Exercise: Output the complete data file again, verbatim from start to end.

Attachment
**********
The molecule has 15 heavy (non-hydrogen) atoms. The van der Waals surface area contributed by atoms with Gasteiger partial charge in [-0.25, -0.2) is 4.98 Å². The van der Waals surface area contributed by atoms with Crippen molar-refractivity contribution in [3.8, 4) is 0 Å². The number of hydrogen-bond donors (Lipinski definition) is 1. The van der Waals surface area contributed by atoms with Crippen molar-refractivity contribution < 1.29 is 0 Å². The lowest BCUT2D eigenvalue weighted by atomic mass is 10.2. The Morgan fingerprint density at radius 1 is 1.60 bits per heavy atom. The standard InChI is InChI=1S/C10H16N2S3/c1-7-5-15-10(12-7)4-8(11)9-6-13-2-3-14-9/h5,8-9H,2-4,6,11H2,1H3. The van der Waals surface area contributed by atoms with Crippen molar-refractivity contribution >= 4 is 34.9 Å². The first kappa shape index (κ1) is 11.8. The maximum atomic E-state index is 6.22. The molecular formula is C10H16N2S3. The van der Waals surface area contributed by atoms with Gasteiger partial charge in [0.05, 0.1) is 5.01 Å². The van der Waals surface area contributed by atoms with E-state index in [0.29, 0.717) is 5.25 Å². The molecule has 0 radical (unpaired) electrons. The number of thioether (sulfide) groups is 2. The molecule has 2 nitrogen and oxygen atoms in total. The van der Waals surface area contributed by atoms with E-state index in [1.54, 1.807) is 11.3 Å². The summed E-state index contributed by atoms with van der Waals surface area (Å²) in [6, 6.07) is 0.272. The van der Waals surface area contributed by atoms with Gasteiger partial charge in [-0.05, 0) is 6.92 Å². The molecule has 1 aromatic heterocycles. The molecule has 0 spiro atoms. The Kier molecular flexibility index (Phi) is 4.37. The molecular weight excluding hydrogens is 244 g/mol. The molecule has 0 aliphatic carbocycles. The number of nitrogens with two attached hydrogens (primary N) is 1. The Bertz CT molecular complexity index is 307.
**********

The molecule has 15 heavy (non-hydrogen) atoms. The van der Waals surface area contributed by atoms with Gasteiger partial charge in [-0.25, -0.2) is 4.98 Å². The van der Waals surface area contributed by atoms with Crippen molar-refractivity contribution in [3.8, 4) is 0 Å². The number of hydrogen-bond donors (Lipinski definition) is 1. The van der Waals surface area contributed by atoms with Crippen molar-refractivity contribution < 1.29 is 0 Å². The lowest BCUT2D eigenvalue weighted by atomic mass is 10.2. The Morgan fingerprint density at radius 1 is 1.60 bits per heavy atom. The standard InChI is InChI=1S/C10H16N2S3/c1-7-5-15-10(12-7)4-8(11)9-6-13-2-3-14-9/h5,8-9H,2-4,6,11H2,1H3. The van der Waals surface area contributed by atoms with Crippen molar-refractivity contribution >= 4 is 34.9 Å². The first kappa shape index (κ1) is 11.8. The maximum atomic E-state index is 6.22. The molecular formula is C10H16N2S3. The van der Waals surface area contributed by atoms with Gasteiger partial charge in [0.05, 0.1) is 5.01 Å². The van der Waals surface area contributed by atoms with E-state index in [0.29, 0.717) is 5.25 Å². The molecule has 0 radical (unpaired) electrons. The number of thioether (sulfide) groups is 2. The molecule has 2 nitrogen and oxygen atoms in total. The van der Waals surface area contributed by atoms with E-state index in [1.54, 1.807) is 11.3 Å². The summed E-state index contributed by atoms with van der Waals surface area (Å²) in [6, 6.07) is 0.272. The van der Waals surface area contributed by atoms with Gasteiger partial charge in [-0.05, 0) is 6.92 Å². The molecule has 1 aromatic heterocycles. The molecule has 0 spiro atoms. The Kier molecular flexibility index (Phi) is 4.37. The molecular weight excluding hydrogens is 244 g/mol. The molecule has 0 aliphatic carbocycles. The number of nitrogens with two attached hydrogens (primary N) is 1. The Bertz CT molecular complexity index is 307.